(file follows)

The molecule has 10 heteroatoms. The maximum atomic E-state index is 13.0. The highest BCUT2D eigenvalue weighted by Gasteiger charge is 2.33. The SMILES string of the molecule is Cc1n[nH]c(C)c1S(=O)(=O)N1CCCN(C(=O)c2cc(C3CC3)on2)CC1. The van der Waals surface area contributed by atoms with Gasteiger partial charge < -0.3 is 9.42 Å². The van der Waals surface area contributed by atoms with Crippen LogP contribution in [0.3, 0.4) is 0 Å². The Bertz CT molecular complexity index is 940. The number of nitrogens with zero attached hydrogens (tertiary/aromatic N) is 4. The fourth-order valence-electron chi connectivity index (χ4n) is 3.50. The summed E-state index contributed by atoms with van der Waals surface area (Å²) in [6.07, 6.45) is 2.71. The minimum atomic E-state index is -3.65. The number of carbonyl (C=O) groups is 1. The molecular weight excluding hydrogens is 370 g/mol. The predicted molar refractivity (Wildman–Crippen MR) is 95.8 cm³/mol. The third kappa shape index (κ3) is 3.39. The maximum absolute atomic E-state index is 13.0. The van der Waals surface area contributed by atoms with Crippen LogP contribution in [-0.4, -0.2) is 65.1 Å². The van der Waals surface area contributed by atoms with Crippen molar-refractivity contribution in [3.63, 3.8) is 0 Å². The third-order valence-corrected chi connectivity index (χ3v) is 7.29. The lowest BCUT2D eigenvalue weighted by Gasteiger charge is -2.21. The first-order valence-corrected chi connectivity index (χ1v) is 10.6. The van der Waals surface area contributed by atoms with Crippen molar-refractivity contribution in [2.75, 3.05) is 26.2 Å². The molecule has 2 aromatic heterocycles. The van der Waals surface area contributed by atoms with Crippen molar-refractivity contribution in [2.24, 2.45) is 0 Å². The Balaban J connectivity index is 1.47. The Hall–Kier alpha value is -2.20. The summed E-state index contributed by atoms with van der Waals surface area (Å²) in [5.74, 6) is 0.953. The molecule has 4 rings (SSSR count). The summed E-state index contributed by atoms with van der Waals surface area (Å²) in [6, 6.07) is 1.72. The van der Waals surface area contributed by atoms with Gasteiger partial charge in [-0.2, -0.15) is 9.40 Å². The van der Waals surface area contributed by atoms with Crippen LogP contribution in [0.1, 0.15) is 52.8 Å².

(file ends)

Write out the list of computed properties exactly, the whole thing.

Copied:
The molecule has 10 heteroatoms. The maximum atomic E-state index is 13.0. The highest BCUT2D eigenvalue weighted by Gasteiger charge is 2.33. The SMILES string of the molecule is Cc1n[nH]c(C)c1S(=O)(=O)N1CCCN(C(=O)c2cc(C3CC3)on2)CC1. The van der Waals surface area contributed by atoms with Gasteiger partial charge < -0.3 is 9.42 Å². The van der Waals surface area contributed by atoms with Crippen LogP contribution in [0.3, 0.4) is 0 Å². The Bertz CT molecular complexity index is 940. The number of nitrogens with zero attached hydrogens (tertiary/aromatic N) is 4. The fourth-order valence-electron chi connectivity index (χ4n) is 3.50. The summed E-state index contributed by atoms with van der Waals surface area (Å²) in [6.07, 6.45) is 2.71. The minimum atomic E-state index is -3.65. The number of carbonyl (C=O) groups is 1. The molecular weight excluding hydrogens is 370 g/mol. The predicted molar refractivity (Wildman–Crippen MR) is 95.8 cm³/mol. The third kappa shape index (κ3) is 3.39. The maximum absolute atomic E-state index is 13.0. The van der Waals surface area contributed by atoms with Crippen LogP contribution in [-0.4, -0.2) is 65.1 Å². The van der Waals surface area contributed by atoms with Crippen molar-refractivity contribution in [3.63, 3.8) is 0 Å². The third-order valence-corrected chi connectivity index (χ3v) is 7.29. The lowest BCUT2D eigenvalue weighted by Gasteiger charge is -2.21. The first-order valence-corrected chi connectivity index (χ1v) is 10.6. The van der Waals surface area contributed by atoms with Crippen molar-refractivity contribution in [2.75, 3.05) is 26.2 Å². The molecule has 2 aromatic heterocycles. The van der Waals surface area contributed by atoms with Crippen molar-refractivity contribution in [2.24, 2.45) is 0 Å². The Balaban J connectivity index is 1.47. The Hall–Kier alpha value is -2.20. The summed E-state index contributed by atoms with van der Waals surface area (Å²) in [5.74, 6) is 0.953. The molecule has 4 rings (SSSR count). The summed E-state index contributed by atoms with van der Waals surface area (Å²) in [6, 6.07) is 1.72. The van der Waals surface area contributed by atoms with Gasteiger partial charge in [-0.2, -0.15) is 9.40 Å². The van der Waals surface area contributed by atoms with Crippen LogP contribution in [0.1, 0.15) is 52.8 Å².